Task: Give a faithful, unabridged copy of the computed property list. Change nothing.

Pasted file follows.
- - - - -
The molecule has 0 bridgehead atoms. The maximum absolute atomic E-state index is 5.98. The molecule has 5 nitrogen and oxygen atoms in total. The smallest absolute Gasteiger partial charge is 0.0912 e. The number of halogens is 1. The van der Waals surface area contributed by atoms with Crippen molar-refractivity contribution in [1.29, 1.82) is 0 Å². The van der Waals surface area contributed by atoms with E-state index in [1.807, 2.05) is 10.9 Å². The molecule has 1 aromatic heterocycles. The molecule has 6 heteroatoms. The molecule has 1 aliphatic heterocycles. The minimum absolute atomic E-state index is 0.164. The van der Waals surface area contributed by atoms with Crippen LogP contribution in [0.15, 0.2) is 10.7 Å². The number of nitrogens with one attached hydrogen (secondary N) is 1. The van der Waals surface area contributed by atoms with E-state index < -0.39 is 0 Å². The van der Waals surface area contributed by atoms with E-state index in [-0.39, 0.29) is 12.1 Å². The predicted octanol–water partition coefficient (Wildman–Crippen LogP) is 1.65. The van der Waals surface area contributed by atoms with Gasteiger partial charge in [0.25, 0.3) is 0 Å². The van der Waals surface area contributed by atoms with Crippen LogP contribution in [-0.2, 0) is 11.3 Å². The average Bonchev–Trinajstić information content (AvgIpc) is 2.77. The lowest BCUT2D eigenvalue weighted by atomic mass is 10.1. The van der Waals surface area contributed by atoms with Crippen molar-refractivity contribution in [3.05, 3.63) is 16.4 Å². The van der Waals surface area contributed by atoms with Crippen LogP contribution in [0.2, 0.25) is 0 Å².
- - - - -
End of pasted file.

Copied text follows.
The molecule has 0 bridgehead atoms. The maximum absolute atomic E-state index is 5.98. The molecule has 5 nitrogen and oxygen atoms in total. The smallest absolute Gasteiger partial charge is 0.0912 e. The number of halogens is 1. The van der Waals surface area contributed by atoms with Crippen molar-refractivity contribution in [1.29, 1.82) is 0 Å². The van der Waals surface area contributed by atoms with E-state index in [1.807, 2.05) is 10.9 Å². The molecule has 1 aromatic heterocycles. The molecule has 6 heteroatoms. The molecule has 1 aliphatic heterocycles. The minimum absolute atomic E-state index is 0.164. The van der Waals surface area contributed by atoms with Crippen LogP contribution in [0.15, 0.2) is 10.7 Å². The number of nitrogens with one attached hydrogen (secondary N) is 1. The van der Waals surface area contributed by atoms with E-state index < -0.39 is 0 Å². The van der Waals surface area contributed by atoms with E-state index in [-0.39, 0.29) is 12.1 Å². The predicted octanol–water partition coefficient (Wildman–Crippen LogP) is 1.65. The van der Waals surface area contributed by atoms with Gasteiger partial charge in [0.25, 0.3) is 0 Å². The van der Waals surface area contributed by atoms with Crippen LogP contribution in [-0.2, 0) is 11.3 Å². The average Bonchev–Trinajstić information content (AvgIpc) is 2.77. The lowest BCUT2D eigenvalue weighted by atomic mass is 10.1. The van der Waals surface area contributed by atoms with Crippen molar-refractivity contribution in [3.05, 3.63) is 16.4 Å². The van der Waals surface area contributed by atoms with Crippen LogP contribution in [0.2, 0.25) is 0 Å².